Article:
Science Fair Project Encyclopedia
- This article is about the alloy. For the comic book series, see Amalgam Comics.
Amalgam in Dentistry
For centuries dentists have been cleaning out decay and filling cavities, using filling material such as stone chips, resin, cork, turpentine, gum, lead and gold leaf. The renowned physician Ambroise Pare (1510-1590) used lead or cork to fill teeth. Amalgams were the first true standard filling material.
Mercury amalgams are used in dentistry because they are cheap, easy to use, durable, and were widely regarded as safe. They are made by mixing approximately equal measures of mercury and an alloy of silver, copper, tin and other metals.
The first people to use amalgams to fill cavities appear to be the French. In 1816 Auguste Taveau developed first dental amalgam from silver coins and mercury. This early amalgam was low in mercury and had to be heated in order for the silver to dissolve at any appreciable rate. Modern dental amalgams are mixed cold. Current dental amalgams now contain copper to eliminate the gamma-2 phase of the silver-mercury-tin alloy. The gamma 2 phase is weaker than the other phases so a high copper, low gamma 2 dental amalgam has superior strength.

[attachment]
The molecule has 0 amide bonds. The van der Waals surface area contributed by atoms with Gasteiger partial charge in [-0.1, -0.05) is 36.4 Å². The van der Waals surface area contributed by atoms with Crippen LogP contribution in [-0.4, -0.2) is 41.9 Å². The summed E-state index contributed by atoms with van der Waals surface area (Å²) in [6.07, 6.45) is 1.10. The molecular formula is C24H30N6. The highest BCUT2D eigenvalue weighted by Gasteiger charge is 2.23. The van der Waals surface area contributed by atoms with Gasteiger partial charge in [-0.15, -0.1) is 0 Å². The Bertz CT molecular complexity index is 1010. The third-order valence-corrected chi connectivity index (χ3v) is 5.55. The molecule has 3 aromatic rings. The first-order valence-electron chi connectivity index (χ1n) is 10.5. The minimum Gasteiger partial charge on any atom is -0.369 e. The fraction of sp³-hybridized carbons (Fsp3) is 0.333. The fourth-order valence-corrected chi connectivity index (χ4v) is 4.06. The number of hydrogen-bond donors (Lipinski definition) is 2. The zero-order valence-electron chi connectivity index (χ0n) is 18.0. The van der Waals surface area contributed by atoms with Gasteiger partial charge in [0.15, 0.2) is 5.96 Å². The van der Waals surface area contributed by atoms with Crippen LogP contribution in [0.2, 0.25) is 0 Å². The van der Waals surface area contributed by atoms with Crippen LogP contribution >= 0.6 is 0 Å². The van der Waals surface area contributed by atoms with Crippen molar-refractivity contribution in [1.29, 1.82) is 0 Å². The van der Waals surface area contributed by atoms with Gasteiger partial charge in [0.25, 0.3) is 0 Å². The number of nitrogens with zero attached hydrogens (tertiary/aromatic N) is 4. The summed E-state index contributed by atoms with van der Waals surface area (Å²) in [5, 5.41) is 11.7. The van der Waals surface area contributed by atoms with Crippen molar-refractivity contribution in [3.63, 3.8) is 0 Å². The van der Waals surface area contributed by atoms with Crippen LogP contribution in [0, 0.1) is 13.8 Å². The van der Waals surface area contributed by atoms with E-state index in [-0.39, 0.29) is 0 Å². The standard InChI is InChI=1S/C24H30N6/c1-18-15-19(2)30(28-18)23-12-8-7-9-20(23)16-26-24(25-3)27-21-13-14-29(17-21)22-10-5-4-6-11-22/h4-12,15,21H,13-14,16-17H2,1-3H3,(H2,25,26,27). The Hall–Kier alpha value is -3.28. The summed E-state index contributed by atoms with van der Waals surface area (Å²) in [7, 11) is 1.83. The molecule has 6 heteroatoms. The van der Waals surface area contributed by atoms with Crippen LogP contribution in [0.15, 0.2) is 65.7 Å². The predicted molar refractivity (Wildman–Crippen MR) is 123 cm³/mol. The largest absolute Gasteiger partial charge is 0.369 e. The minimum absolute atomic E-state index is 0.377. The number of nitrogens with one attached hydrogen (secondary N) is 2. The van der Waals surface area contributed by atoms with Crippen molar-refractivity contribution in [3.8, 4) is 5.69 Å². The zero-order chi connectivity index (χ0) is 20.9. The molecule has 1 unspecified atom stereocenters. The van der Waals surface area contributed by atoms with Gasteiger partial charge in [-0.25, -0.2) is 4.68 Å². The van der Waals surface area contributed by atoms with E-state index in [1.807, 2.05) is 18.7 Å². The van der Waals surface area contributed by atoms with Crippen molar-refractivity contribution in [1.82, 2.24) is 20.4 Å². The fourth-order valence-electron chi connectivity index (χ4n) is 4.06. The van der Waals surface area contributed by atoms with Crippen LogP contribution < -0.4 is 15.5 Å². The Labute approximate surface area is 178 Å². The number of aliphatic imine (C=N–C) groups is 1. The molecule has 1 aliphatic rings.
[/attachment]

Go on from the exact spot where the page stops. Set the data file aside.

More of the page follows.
After all the usable metal had been extracted from the ore, mercury was poured down a long copper trough which formed a thin coating of mercury on the surface. The waste ore was then poured down the trough, and any gold in the waste amalgamated with the mercury. This coating was occasionally scraped off and distilled to remove the mercury, leaving behind fairly high purity gold.
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